Photovoltaic power plant
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Support for solar gains momentum in Warwick

PLANS for a $100 million solar farm have dawned on the Warwick community and some residents think we should wake up to the idea of a renewable revolution.

Teilah McKelvey believes Warwick should embrace the proposed development, which would produce enough energy to power around 25,000 homes and reduce emissions in the electricity sector by 135,000 tonnes of co2-e per year.

"This could really become part of our identity as a region but it's getting the community to embrace that idea,” Mrs McKelvey said.

While the proposal has provoked some heated debate about the impact on property prices and views from Mt Tabor, Mrs McKelvey said there hadn't been any meaningful arguments against the solar farm.

"I just think it would nice if the town embraces some movements forward to improving the environment, whether it be that spot or another spot, but I just don't think interrupting someone's view is a valid point,” she said.

Southern Downs Mayor Tracy Dobie has moved to calm debates on social media, saying the development application was still at its very early stages, and the council was still waiting for more information from solar farm developer Terrain Solar before the matter could be opened to public consultation.

"The conditions in our region are good for solar and this could be great for our region, but we need to bear in mind that the community has a say in this and we will go through the proper consultation processes,” Cr Dobie said.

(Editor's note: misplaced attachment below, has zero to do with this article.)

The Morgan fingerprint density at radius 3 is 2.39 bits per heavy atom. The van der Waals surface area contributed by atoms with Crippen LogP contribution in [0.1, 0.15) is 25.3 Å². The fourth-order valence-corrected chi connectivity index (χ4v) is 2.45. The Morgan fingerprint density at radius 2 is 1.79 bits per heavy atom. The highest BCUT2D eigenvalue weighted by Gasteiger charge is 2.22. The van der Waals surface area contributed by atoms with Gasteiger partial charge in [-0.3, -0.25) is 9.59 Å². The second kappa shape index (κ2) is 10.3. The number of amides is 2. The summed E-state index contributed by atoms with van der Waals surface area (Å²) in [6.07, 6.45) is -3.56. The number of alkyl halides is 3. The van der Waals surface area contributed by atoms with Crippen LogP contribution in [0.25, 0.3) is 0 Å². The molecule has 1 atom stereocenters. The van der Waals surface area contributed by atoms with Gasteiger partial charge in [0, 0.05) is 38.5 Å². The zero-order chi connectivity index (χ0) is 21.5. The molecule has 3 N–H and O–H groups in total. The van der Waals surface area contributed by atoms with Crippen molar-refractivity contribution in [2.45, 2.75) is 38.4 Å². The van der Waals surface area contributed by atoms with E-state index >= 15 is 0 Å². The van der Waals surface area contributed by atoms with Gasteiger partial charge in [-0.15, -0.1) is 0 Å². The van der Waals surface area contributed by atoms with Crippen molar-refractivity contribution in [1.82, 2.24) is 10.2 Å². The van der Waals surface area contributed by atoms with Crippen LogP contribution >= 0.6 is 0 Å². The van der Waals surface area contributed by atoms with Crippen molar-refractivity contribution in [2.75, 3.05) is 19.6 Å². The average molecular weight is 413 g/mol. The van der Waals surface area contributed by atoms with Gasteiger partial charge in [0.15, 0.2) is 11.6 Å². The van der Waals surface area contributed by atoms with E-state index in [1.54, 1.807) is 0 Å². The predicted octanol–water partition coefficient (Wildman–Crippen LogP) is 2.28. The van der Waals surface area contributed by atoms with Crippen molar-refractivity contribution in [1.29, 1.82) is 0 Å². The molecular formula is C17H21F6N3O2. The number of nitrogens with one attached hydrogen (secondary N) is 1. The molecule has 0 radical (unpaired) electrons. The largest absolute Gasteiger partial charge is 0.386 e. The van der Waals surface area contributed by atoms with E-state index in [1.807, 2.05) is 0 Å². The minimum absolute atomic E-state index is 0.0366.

However the mayor did express her support for renewable energy in general.

"I think it is great for our environment and is making good use of a natural asset,” she said.

"If there could be a lowering of electricity cost that would be fantastic for everyone, especially for those in business who are facing large electricity bills at the moment.”

Terrain Solar Simon Ingram said energy generated from the 154-hectare farm would be exported into Australia's national grid.

"This will put downward pressure on wholesale electricity prices,” he said.

Clintonvale resident Rachel Small said she would much rather welcome a solar farm than an open-cut quarry or coal seam gas mine in the region.

"There have been tests around this area and Goomburra for potential CSG or quarry sites... personally I would rather see a field full of solar panels, than the noise, dust and pollution of the other option,” she said.

Ms Small said the solar farm could also present an educational opportunity for her son, who is homeschooled.

"This gives me an opportunity for another project or two for my son.”



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